Seriously, ladies, I already have four kids and am way too old to be cleaning up after you. Don’t leave clothes inside out on the floor or piled on a chair. I’m not saying you need to hang them up perfectly to go right back out onto the floor, but putting things back on hangers is a basic courtesy. Like using the chicken wing when you sneeze. People working retail are not getting paid enough to coddle your body dysmorphia (see #3) and clean up after you. Not even close.

  1. Keep your hands to yourself.

I understand the urge to touch stuff when you’re shopping. I’m big on that, too. But if you’re looking through a pile of, say, t-shirts, for your size and a salesperson asks if she can help find if for you, for the love of Christ say “yes.” She is not asking to be nice. She is asking so that she doesn’t have to re-fold the entire bloody pile after your tornado hands have moved on.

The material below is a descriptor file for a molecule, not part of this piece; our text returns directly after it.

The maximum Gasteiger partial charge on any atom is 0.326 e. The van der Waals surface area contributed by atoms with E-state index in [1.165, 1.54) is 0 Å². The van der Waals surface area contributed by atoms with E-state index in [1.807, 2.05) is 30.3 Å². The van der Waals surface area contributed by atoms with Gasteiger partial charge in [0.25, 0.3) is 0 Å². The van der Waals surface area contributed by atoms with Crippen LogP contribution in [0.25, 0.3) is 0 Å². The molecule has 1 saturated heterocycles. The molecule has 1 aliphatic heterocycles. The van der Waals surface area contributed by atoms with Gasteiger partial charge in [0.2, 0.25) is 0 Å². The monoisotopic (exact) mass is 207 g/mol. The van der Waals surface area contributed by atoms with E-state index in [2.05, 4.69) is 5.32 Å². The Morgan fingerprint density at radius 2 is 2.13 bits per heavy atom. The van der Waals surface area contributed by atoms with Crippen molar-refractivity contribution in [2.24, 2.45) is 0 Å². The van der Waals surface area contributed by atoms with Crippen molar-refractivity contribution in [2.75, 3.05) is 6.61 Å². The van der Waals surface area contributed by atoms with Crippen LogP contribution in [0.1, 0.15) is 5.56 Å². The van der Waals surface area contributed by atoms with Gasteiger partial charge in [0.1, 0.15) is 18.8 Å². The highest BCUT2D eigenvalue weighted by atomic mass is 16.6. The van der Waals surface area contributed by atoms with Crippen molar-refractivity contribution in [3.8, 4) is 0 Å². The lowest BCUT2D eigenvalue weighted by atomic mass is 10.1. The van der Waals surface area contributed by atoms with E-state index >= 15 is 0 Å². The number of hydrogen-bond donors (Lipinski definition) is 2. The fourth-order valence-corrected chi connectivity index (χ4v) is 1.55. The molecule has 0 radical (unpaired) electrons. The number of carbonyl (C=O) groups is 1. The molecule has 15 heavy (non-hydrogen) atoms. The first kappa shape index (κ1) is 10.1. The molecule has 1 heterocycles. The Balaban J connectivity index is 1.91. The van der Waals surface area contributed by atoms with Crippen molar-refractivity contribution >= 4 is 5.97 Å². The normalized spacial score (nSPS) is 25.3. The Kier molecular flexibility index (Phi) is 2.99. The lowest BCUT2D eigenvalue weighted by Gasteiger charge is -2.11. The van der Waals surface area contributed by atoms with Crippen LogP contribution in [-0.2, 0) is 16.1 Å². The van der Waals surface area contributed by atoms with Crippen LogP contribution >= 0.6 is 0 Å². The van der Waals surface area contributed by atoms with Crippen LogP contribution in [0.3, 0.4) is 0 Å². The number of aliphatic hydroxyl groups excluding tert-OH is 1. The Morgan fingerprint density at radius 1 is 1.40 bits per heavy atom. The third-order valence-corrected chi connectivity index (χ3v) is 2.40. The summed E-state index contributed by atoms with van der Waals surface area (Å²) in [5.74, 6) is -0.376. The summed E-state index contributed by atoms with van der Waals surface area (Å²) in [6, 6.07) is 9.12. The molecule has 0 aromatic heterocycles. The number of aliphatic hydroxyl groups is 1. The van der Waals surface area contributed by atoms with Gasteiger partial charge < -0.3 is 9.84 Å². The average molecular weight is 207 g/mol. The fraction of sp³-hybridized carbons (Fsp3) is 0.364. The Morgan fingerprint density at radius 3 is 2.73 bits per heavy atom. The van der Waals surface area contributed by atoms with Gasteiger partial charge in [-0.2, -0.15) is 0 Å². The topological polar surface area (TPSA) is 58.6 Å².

1. Stop feeling bad about yourself.

I have logged enough hours standing in a dressing room to say, with confidence, that most women hate their bodies. Or at the very least, certain parts of their body. This goes for women in amazing shape as well as a 91-year-old gal I helped not long ago who fretted over her upper arms. Ladies! Let’s just be happy we’re here and can afford to shop for athleisure wear! Honestly. The good news is that it’s made me super-aware of when I start to do that stuff myself. Please smack me if you hear me complaining about my midsection.

  1. Gentlemen: don’t harass legging folders.